10 June 2013

Why Not Pivotal Tracker?

We’ve been using Pivotal Tracker for a very long time. At least once we’ve made a serious attempt to switch to something else. The time has come for another attempt. Our goal is to provide a more complete, transparent, and malleable insight into our process with better metrics. That’s a lot in one sentence, so let’s take a look at what that really means.

First, I think Tracker was originally envisioned as a tool by consulting developers trying to get clients to understand agile. It makes a lot of assumptions about how to do that. Originally, I was attracted to the simplicity of ticket states and the obviousness of how to move through them. You brainstorm into the ice box. Prioritize stories into the backlog. Estimate each story. Start a story. Finish a story. Deliver a story. Then the customer can either accept or reject a story. Before Tracker I was using Bugzilla. The simplicity of Tracker was genius.

A significant portion of work no longer follows this simple workflow. I might guess about half of our stories deviate somewhere. First, ideas in the ice box need more work before they can be prioritized for development. We go through several iterations of wireframes and planning before the story can be developed. How can we track the progress of this work in Tracker? There are several workarounds, but that’s what they are. Ultimately the only way to track this is to deviate from what Tracker was designed to do.

Likewise, once development has begun there is a back and forth between the developers and designers on many stories. User facing stories need the UI built while the functionality is being built. Finally, design should review all user facing work before it’s delivered to the customer. How do you track this in Tracker? There are not enough states.

We can summarize this by saying Pivotal Tracker doesn’t not provide a smooth integration between UX, UI, and developers. Our process more complicated than the five state machine Tracker gives us. Often each project has different complexities in the process based on the context of the domain, the client’s capabilities and infrastructure, and the team we have working on it.

Second, Pivotal Tracker is heavily vested in velocity. What is velocity? In Tracker it is a moving average of the total estimated stories accepted in an iteration. The problem here is in the estimating. I used to think I was terrible at estimating. I used to think if I just were smarter or more experienced or tracked things better I’d be able to estimate more accurately. I now believe estimating is nearly impossible. There’s only a very small number of cases when we can actually estimate. There’s been a wealth of information coming out lately from well-known sources validating this.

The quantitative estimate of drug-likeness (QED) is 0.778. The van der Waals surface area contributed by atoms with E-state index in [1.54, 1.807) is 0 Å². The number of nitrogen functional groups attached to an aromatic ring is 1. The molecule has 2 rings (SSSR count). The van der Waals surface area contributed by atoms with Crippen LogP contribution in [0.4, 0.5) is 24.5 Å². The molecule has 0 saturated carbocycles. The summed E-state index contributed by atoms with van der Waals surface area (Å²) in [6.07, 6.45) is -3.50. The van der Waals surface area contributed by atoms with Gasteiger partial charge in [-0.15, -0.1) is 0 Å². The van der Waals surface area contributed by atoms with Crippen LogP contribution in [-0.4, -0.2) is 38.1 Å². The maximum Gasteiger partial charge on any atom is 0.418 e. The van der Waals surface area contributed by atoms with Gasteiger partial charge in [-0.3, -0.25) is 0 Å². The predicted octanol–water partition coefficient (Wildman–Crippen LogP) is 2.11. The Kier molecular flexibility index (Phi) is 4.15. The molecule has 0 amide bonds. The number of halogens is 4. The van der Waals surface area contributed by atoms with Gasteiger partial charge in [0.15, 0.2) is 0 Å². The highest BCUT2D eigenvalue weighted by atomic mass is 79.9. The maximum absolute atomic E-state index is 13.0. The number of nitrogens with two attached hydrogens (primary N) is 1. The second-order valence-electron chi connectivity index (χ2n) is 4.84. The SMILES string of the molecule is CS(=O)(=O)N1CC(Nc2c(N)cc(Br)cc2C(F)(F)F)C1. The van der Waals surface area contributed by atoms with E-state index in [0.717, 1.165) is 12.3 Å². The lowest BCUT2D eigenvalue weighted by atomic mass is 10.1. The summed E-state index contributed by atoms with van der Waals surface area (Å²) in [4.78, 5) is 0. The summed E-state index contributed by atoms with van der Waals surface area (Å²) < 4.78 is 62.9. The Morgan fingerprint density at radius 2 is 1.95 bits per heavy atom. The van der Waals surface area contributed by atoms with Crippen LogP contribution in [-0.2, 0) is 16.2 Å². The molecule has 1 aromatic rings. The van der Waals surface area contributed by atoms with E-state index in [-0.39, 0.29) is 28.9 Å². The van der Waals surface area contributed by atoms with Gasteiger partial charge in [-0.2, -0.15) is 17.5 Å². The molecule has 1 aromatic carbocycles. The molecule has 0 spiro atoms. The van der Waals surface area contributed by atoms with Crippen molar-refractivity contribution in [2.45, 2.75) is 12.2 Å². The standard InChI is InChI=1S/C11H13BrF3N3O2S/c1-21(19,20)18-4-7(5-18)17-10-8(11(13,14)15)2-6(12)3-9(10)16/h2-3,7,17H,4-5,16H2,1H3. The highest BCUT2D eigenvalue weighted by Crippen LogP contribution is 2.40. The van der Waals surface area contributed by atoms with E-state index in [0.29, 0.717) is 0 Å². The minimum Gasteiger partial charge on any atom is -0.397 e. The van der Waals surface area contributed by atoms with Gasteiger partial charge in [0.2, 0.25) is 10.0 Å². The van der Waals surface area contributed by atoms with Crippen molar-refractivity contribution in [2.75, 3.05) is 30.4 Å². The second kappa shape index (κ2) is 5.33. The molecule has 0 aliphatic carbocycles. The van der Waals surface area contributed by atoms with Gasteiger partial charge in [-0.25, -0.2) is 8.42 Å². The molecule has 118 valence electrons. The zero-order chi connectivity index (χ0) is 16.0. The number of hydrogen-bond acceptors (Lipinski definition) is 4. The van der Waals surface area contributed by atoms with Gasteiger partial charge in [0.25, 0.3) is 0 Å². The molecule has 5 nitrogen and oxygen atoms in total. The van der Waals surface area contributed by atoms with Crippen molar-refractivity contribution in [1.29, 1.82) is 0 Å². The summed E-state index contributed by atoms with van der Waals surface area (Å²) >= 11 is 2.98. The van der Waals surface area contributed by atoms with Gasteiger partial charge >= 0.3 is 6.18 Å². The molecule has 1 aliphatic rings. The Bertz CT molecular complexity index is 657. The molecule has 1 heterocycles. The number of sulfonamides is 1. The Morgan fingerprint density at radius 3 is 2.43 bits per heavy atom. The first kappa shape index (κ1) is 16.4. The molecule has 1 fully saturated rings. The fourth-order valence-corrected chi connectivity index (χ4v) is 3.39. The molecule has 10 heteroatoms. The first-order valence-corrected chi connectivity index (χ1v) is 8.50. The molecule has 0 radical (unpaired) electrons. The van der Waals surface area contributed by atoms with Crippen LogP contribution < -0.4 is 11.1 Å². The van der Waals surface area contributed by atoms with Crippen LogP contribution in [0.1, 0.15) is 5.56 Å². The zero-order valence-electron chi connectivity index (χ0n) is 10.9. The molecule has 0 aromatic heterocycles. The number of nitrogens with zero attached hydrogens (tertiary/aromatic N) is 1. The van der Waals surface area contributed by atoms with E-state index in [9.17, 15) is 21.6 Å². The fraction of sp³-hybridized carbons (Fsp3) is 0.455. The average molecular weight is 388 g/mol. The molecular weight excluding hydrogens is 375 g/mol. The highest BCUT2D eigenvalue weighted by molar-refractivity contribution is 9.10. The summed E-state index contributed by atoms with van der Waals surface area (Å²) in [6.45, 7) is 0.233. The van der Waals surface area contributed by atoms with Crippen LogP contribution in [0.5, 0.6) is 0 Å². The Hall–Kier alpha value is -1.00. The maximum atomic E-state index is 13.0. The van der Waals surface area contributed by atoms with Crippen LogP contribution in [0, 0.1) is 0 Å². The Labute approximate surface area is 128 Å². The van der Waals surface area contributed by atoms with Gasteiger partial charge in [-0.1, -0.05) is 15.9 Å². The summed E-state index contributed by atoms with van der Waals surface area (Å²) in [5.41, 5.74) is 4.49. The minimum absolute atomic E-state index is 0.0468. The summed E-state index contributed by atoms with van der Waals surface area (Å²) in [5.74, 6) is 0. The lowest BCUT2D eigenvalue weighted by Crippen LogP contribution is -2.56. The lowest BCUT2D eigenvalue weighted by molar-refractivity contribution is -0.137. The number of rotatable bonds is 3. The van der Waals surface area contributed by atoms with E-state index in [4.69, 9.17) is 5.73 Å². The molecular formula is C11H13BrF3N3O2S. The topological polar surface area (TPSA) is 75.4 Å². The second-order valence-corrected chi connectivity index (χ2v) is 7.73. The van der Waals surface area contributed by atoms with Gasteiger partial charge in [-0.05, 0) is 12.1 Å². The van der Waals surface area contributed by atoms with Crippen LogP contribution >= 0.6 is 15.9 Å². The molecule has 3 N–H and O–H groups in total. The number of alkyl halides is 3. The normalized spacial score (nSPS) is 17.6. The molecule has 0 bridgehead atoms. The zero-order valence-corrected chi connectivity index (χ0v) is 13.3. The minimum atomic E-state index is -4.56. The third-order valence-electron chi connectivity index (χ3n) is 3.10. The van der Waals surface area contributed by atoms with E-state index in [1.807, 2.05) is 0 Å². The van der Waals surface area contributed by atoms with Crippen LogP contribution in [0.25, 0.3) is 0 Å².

If velocity is based on estimation; and estimation in inherently flawed; what does that mean? Pivotal Tracker is constantly calculating velocity. Each past iteration has it’s velocity shown on the iteration header. The page header boldly shows the current velocity. The backlog is broken up into estimated iterations based on current velocity. But that velocity is flawed. The estimated iteration boundaries are a distraction. We have to regularly have conversations with customers about velocity.

The idea is good. It’s trying to give the customer an idea when features might be finished and the ability to do long range planning. But if short term estimates are problematic, long term estimates are even more so. We need better metrics to better plan.

Lastly, Pivotal Tracker is obviously project based. This may be a problem that’s unique to our niche industry, but maybe not. We run several moderately sized projects concurrently. It is difficult for any one individual to understand what’s going on across these multiple projects. It’s difficult for one person to see where they might be able to step in and help when they have slack time. It’s also difficult for leadership to easily see where holes and bottlenecks occur. We would like to see some global board that shows us the state of each project and where to better get our team members working together.

This is a fairly long laundry list of things wrong with Pivotal Tracker. It’s doubtful we could have gotten to where we are as Gaslight without Pivotal Tracker. Without Tracker we would have had to use some other tool that had more baggage to work around. Tracker has been the simplest thing to do agile development for the last five years. However, these are problems we’ve found over the last year or so, as we’ve been trying to integrate more design into our development.

Our intention is to replace Tracker with some form of Kanban. David Anderson’s book, Kanban, is an easy read that highlights how, as a methodology, it can address all of these concerns. Exactly how we end up implementing Kanban isn’t quite clear. In the coming weeks it should become more clear and will warrant more writing. Stay tuned!

Note: We’ve published an updated post on how we’re managing projects now. Check out Beyond Pivotal Tracker: How We’re Managing Software Projects With Trello.

Heads up! This article may make reference to the Gaslight team—that's still us! We go by Launch Scout now, this article was just written before we re-introduced ourselves. Find out more here.

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